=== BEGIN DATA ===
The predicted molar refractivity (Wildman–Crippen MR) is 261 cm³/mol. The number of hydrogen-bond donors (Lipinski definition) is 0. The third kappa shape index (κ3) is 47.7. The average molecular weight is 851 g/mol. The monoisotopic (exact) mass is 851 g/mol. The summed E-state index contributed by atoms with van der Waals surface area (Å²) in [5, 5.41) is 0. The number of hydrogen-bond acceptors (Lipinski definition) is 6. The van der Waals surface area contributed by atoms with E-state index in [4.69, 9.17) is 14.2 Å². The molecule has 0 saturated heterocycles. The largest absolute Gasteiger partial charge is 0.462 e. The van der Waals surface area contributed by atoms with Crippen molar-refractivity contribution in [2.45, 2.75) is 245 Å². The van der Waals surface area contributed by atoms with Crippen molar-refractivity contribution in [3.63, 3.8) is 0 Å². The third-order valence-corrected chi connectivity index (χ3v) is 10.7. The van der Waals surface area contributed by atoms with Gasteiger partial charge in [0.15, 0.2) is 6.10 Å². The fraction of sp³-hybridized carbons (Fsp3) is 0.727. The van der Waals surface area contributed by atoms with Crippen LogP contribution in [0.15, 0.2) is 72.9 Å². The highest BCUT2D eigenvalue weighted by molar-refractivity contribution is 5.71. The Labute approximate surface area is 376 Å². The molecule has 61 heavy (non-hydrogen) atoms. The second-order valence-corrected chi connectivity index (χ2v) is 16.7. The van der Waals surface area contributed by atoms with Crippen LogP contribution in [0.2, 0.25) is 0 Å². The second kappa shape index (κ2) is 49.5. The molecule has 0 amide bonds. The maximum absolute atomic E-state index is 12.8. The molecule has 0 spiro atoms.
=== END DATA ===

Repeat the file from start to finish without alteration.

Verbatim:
The predicted molar refractivity (Wildman–Crippen MR) is 261 cm³/mol. The number of hydrogen-bond donors (Lipinski definition) is 0. The third kappa shape index (κ3) is 47.7. The average molecular weight is 851 g/mol. The monoisotopic (exact) mass is 851 g/mol. The summed E-state index contributed by atoms with van der Waals surface area (Å²) in [5, 5.41) is 0. The number of hydrogen-bond acceptors (Lipinski definition) is 6. The van der Waals surface area contributed by atoms with E-state index in [4.69, 9.17) is 14.2 Å². The molecule has 0 saturated heterocycles. The largest absolute Gasteiger partial charge is 0.462 e. The van der Waals surface area contributed by atoms with Crippen molar-refractivity contribution in [2.45, 2.75) is 245 Å². The van der Waals surface area contributed by atoms with Crippen molar-refractivity contribution in [3.63, 3.8) is 0 Å². The third-order valence-corrected chi connectivity index (χ3v) is 10.7. The van der Waals surface area contributed by atoms with Gasteiger partial charge in [0.15, 0.2) is 6.10 Å². The fraction of sp³-hybridized carbons (Fsp3) is 0.727. The van der Waals surface area contributed by atoms with Crippen LogP contribution in [0.15, 0.2) is 72.9 Å². The highest BCUT2D eigenvalue weighted by molar-refractivity contribution is 5.71. The Labute approximate surface area is 376 Å². The molecule has 61 heavy (non-hydrogen) atoms. The second-order valence-corrected chi connectivity index (χ2v) is 16.7. The van der Waals surface area contributed by atoms with Crippen LogP contribution in [0.2, 0.25) is 0 Å². The second kappa shape index (κ2) is 49.5. The molecule has 0 amide bonds. The maximum absolute atomic E-state index is 12.8. The molecule has 0 spiro atoms.